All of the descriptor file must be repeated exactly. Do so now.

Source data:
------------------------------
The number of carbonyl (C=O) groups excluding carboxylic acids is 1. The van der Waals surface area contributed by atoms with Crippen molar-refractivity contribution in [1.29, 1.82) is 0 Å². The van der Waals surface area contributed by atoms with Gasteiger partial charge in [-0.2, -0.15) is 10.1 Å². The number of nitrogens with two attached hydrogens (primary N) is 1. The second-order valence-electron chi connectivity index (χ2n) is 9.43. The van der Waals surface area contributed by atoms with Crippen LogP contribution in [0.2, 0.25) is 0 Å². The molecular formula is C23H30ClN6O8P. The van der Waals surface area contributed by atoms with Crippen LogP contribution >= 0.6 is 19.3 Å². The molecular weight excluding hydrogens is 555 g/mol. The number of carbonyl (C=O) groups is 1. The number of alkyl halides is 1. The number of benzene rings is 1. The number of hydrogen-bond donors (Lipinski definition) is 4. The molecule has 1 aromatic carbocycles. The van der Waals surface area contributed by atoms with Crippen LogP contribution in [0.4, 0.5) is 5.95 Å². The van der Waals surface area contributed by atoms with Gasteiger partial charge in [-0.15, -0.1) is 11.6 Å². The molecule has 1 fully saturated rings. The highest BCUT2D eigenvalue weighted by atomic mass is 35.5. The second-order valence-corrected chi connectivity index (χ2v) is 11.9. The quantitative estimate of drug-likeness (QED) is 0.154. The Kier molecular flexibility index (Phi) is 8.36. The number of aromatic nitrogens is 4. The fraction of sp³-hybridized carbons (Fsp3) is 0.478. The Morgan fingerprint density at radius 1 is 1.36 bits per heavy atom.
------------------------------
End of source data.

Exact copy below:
The number of carbonyl (C=O) groups excluding carboxylic acids is 1. The van der Waals surface area contributed by atoms with Crippen molar-refractivity contribution in [1.29, 1.82) is 0 Å². The van der Waals surface area contributed by atoms with Gasteiger partial charge in [-0.2, -0.15) is 10.1 Å². The number of nitrogens with two attached hydrogens (primary N) is 1. The second-order valence-electron chi connectivity index (χ2n) is 9.43. The van der Waals surface area contributed by atoms with Crippen LogP contribution in [0.2, 0.25) is 0 Å². The molecular formula is C23H30ClN6O8P. The van der Waals surface area contributed by atoms with Crippen LogP contribution >= 0.6 is 19.3 Å². The molecular weight excluding hydrogens is 555 g/mol. The number of carbonyl (C=O) groups is 1. The number of alkyl halides is 1. The number of benzene rings is 1. The number of hydrogen-bond donors (Lipinski definition) is 4. The molecule has 1 aromatic carbocycles. The van der Waals surface area contributed by atoms with Crippen LogP contribution in [0.4, 0.5) is 5.95 Å². The van der Waals surface area contributed by atoms with Gasteiger partial charge in [-0.15, -0.1) is 11.6 Å². The molecule has 1 fully saturated rings. The highest BCUT2D eigenvalue weighted by atomic mass is 35.5. The second-order valence-corrected chi connectivity index (χ2v) is 11.9. The quantitative estimate of drug-likeness (QED) is 0.154. The Kier molecular flexibility index (Phi) is 8.36. The number of aromatic nitrogens is 4. The fraction of sp³-hybridized carbons (Fsp3) is 0.478. The Morgan fingerprint density at radius 1 is 1.36 bits per heavy atom.